NEW YORK (AP) — Tomi Tuel remembers a particularly vexing Christmas after her divorce. Her two kids received an Xbox as a gift and hauled it from home to home when it came time to visit their dad.
"It was a complete hassle," she said. "All the cords got unplugged and rolled up and transported along with the games. Of course parts would be left or games wanted would be left behind."
So the siblings took matters into their own hands, working and saving enough in Christmas and birthday money to buy a second one, said the Folsom, Calif., mom.
Divorce can be challenging at the holidays under the most amicable of circumstances, and gifts sometimes add another layer of frustration — for young and old.
Edwin Lyngar in Reno, Nev., has two kids from his first marriage. From his second he has two more kids and one stepson. Usually, he and his ex coordinate gifts for their two, but he recalls an unauthorized electric piano one year when his daughter, now 13, was about 5.
"Because I have primary custody, all of the presents end up at my house, and there are some really heinous things that I wish could stay." Stay at his ex's house, that is. "They're loud or annoying, but we try."
Whether gift goofs are accidental or on purpose, a little planning can go a long way, said family law attorney Alan Plevy in suburban Washington, D.C. At the top of his wish list for such families: Avoid gifting competition.
"The recession has made it difficult for some. Suddenly a task shared by two now falls on each parent. Work together so one parent doesn't 'outgift' the other," Plevy said.
And if a child gets a long-wanted treasure, don't put limits on it, "such as 'I gave you this gift so you can only use it at my house.' Children value peace over presents and they don't care about which parent gives them the most or the biggest gifts," he said.
Plevy's law partner, Kathryn Dickerson, said pleasing the kids come gift time without considering the ex can make a painful situation worse.
"The children show up at the custodial parent's house, where they're living most of the time, with a puppy," she said. If that parent had wanted a puppy, she says, "they would have gotten one."
Jeff Goldberg has been divorced for about seven years and has three kids — 11-year-old twins and a 12-year-old. The subject of where their gifts live has come up with his ex, said the Long Beach, N.Y., dad.
"I have a smaller house than she does so I like to get everything out of here," Goldberg said. "However, whenever we show up with anything, whether it's the holidays or not, it's like, 'Oh no, take that back home. If you bought it, it's staying with you.'"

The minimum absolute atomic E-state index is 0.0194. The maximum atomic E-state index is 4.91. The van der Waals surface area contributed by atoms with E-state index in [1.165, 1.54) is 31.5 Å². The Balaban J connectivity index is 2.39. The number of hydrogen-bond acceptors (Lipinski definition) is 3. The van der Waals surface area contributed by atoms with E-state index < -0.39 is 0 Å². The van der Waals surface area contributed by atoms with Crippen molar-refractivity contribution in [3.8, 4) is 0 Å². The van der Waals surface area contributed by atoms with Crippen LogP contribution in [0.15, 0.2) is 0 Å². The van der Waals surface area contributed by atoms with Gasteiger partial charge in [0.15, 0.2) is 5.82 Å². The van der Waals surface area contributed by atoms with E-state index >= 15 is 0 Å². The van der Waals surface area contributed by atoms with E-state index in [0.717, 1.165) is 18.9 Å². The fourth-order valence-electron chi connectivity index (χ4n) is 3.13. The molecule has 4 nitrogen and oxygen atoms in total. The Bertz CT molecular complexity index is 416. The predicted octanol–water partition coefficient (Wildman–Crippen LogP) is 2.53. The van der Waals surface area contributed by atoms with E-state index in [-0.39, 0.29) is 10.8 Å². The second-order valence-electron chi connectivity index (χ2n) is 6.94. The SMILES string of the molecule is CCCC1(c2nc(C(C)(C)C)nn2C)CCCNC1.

For Goldberg, who has one spare room for all three kids, it's a matter of storage. "I'm kind of a neat freak so if I can't put it away somewhere, I'd rather not have it," he said.
Things have slowly worked themselves out, though, and now he realizes that having more stuff for the kids to call their own at his place gives them something to look forward to when they visit, usually every other weekend.
Tuel's kids are now 17 and 21 and estranged from their father, but when regular visits were a part of their lives, "My general rule was if it could fit in the car they could take it."
At the holidays, especially, there was no way around the stress of moving the kids and their stuff from house to house, she said. Tuel said the kids came to her for Christmas Eve and her former husband picked them up Christmas Day, with a gift haul at each location.
"I used to make them make a checklist to take with them and stuff it in their backpacks so they would remember to gather everything they took," she said. A lot of toys would get lost and misplaced, she said.
Lyngar has been divorced for 10 years and called the holiday for his kids a "cluster Christmas," also involving separate gift hauls and sometimes rides on airplanes. Because his ex now lives in a faraway state, leaving treasured gifts behind would mean his 13-year-old daughter might not see them for months.
For his two youngest, ages 4 and 6, Christmas comes twice — this year on Dec. 14 first, before older siblings head out for other family visits and commitments, then again on Christmas Day.
"It's just a huge chess game," he said. "You have people moving in and moving out. You try to have one day when everyone's together. Whether it's two weeks before or two weeks after, it doesn't matter. That's Christmas."
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